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In brief: Balloon breaks high-altitude record at 120,000 feet

ALBUQUERQUE, N.M. – An Arizona company says it has successfully completed the first small-scale test flight of a high-altitude balloon and capsule being developed to let tourists float 20 miles above the Earth.

World View Enterprises of Tucson said Tuesday that it launched the flight last week from Roswell, New Mexico.

CEO Jane Poynter said the system broke the world record for highest parafoil flight, lifting a payload to 120,000 feet.

The system uses a balloon similar to that used in 2012 to lift Austrian daredevil Felix Baumgartner 128,000 feet to make a world-record-breaking 24-mile sky dive.

The company is still planning to begin its $75,000 per-person flights in 2016, she said. The balloons will lift a capsule carrying six passengers and two crew members 20 miles up, where they will float under a parafoil for about two hours before floating back down to Earth. The capsule will be big enough for the passengers to walk around.

Other space-tourism ventures under development will rocket passengers the full 62 miles into space but on much shorter flights.

Fed stretches banks’ deadline

WASHINGTON – The Federal Reserve said Tuesday that it is giving Citigroup Inc. and three other big banks another six months to amend their capital plans, changes required after they fell short in the Fed’s annual “stress tests.”

The Fed said it is extending to Jan. 5 the deadline for the third-largest U.S. bank and the U.S. divisions of Britain’s HSBC and Royal Bank of Scotland, as well as for Spain’s Banco Santander. The original deadline was Thursday.

In the March stress tests, the Fed ruled that the banks’ capital plans were inadequate. That prevented them from raising their dividends or boosting their stock buybacks.

Citibank has been cutting jobs and trimming some businesses in an effort to improve its finances.

Paper clips

• A senior partner at a New York accounting firm pleaded guilty to criminal charges Tuesday, saying he unwittingly played a role in financier Bernard Madoff’s “horrific and evil Ponzi scheme.” Paul Konigsberg, a 78-year-old accounting firm executive, pleaded guilty to conspiracy and two counts of falsifying books and records in federal court in Manhattan. He also agreed to forfeit $4.4 million in cash and property. Sentencing was set for Sept. 19.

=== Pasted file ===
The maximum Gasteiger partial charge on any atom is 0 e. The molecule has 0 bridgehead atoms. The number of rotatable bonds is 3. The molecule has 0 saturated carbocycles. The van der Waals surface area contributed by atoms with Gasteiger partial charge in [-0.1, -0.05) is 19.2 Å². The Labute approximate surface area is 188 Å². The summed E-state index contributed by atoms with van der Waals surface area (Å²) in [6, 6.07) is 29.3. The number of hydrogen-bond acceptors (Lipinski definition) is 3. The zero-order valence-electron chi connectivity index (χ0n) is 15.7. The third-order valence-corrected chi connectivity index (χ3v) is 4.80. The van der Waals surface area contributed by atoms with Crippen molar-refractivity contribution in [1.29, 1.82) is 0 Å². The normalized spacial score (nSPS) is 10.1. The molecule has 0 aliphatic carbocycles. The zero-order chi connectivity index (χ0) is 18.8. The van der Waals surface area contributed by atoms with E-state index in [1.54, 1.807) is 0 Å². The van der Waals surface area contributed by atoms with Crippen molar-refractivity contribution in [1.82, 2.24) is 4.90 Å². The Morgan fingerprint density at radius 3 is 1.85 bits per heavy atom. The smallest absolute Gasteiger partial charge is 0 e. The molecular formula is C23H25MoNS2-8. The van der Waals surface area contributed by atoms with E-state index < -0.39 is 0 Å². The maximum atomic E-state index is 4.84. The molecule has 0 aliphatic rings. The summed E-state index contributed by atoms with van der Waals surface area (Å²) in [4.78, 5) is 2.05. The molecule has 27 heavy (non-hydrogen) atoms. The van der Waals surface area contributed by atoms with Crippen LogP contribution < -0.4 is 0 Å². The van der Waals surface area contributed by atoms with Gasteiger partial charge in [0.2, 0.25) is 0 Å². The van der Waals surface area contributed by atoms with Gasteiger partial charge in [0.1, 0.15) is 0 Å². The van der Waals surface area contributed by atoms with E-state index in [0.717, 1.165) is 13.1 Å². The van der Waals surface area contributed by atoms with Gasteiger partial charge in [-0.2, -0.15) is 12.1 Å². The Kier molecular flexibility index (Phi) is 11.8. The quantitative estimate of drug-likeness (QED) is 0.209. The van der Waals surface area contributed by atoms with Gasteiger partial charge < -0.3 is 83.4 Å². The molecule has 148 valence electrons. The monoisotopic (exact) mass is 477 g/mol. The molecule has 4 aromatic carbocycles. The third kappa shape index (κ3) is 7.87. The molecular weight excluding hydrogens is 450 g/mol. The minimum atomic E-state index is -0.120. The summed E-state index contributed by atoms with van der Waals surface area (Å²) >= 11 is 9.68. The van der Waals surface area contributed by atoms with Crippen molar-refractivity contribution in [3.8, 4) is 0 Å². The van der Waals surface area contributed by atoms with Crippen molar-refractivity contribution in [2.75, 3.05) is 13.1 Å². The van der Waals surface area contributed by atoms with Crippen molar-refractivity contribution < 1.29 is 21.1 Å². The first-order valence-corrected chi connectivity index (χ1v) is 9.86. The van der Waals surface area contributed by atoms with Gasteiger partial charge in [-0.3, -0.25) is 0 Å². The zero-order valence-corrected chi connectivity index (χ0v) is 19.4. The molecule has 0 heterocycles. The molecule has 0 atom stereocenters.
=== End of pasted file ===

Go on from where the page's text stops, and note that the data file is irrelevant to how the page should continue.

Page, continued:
• Walgreen’s fiscal third quarter earnings jumped 16 percent compared with last year, aided in part by a lower income tax rate, but the drugstore chain’s performance again fell short of Wall Street’s expectations. The Deerfield, Illinois, company executives said they are considering their option to complete a takeover of Swiss health and beauty retailer Alliance Boots – a move that could involve an overseas reincorporation – but they won’t be ready to discuss their next step until late July or early August.

• A backlog of grain shipments across the Great Plains has been reduced but not eliminated, so U.S. regulators are requiring BNSF and Canadian Pacific railroads to provide weekly updates on their efforts to catch up before harvest. The U.S. Surface Transportation Board told BNSF and Canadian Pacific to submit plans to address the backlog by this Friday and begin filing weekly updates. The delays in grain shipments have been especially pronounced in northern Plains states, such as North Dakota, South Dakota, Montana and Minnesota. Critics blame increased crude oil and freight shipments for the delays, but the railroads have said a brutally cold winter and rail congestion in Chicago caused the backlog.


 

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